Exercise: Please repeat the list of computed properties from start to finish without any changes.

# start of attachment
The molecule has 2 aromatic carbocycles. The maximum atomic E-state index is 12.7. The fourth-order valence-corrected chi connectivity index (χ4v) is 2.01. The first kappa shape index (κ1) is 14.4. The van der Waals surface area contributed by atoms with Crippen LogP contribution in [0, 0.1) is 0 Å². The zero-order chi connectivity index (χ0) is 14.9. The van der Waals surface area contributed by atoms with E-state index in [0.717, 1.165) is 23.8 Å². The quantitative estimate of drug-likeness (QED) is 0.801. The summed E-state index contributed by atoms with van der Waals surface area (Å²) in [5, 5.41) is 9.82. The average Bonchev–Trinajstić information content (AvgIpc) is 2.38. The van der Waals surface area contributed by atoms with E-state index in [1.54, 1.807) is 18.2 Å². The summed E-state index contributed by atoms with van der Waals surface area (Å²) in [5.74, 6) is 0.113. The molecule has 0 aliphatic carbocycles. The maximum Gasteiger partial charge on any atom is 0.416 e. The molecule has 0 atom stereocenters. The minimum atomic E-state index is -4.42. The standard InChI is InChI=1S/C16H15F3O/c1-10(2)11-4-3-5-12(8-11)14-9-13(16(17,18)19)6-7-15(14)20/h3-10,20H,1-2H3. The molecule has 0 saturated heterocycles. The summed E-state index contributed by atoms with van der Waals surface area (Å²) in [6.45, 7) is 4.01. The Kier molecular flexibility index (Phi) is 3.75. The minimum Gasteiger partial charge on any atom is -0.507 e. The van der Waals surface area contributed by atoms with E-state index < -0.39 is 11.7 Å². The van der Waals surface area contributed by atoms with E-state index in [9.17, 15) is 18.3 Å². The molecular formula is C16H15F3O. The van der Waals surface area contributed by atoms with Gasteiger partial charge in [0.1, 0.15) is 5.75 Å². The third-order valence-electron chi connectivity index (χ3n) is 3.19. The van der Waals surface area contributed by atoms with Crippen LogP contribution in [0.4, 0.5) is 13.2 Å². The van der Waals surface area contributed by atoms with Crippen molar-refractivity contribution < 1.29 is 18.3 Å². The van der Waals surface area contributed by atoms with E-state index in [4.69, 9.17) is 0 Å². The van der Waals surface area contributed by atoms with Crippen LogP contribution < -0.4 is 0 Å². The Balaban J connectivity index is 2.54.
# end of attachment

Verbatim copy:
The molecule has 2 aromatic carbocycles. The maximum atomic E-state index is 12.7. The fourth-order valence-corrected chi connectivity index (χ4v) is 2.01. The first kappa shape index (κ1) is 14.4. The van der Waals surface area contributed by atoms with Crippen LogP contribution in [0, 0.1) is 0 Å². The zero-order chi connectivity index (χ0) is 14.9. The van der Waals surface area contributed by atoms with E-state index in [0.717, 1.165) is 23.8 Å². The quantitative estimate of drug-likeness (QED) is 0.801. The summed E-state index contributed by atoms with van der Waals surface area (Å²) in [5, 5.41) is 9.82. The average Bonchev–Trinajstić information content (AvgIpc) is 2.38. The van der Waals surface area contributed by atoms with E-state index in [1.54, 1.807) is 18.2 Å². The summed E-state index contributed by atoms with van der Waals surface area (Å²) in [5.74, 6) is 0.113. The molecule has 0 aliphatic carbocycles. The maximum Gasteiger partial charge on any atom is 0.416 e. The molecule has 0 atom stereocenters. The minimum atomic E-state index is -4.42. The standard InChI is InChI=1S/C16H15F3O/c1-10(2)11-4-3-5-12(8-11)14-9-13(16(17,18)19)6-7-15(14)20/h3-10,20H,1-2H3. The molecule has 0 saturated heterocycles. The summed E-state index contributed by atoms with van der Waals surface area (Å²) in [6.45, 7) is 4.01. The Kier molecular flexibility index (Phi) is 3.75. The minimum Gasteiger partial charge on any atom is -0.507 e. The van der Waals surface area contributed by atoms with E-state index < -0.39 is 11.7 Å². The van der Waals surface area contributed by atoms with E-state index in [9.17, 15) is 18.3 Å². The molecular formula is C16H15F3O. The van der Waals surface area contributed by atoms with Gasteiger partial charge in [0.1, 0.15) is 5.75 Å². The third-order valence-electron chi connectivity index (χ3n) is 3.19. The van der Waals surface area contributed by atoms with Crippen LogP contribution in [0.4, 0.5) is 13.2 Å². The van der Waals surface area contributed by atoms with Crippen molar-refractivity contribution < 1.29 is 18.3 Å². The van der Waals surface area contributed by atoms with E-state index in [4.69, 9.17) is 0 Å². The van der Waals surface area contributed by atoms with Crippen LogP contribution < -0.4 is 0 Å². The Balaban J connectivity index is 2.54.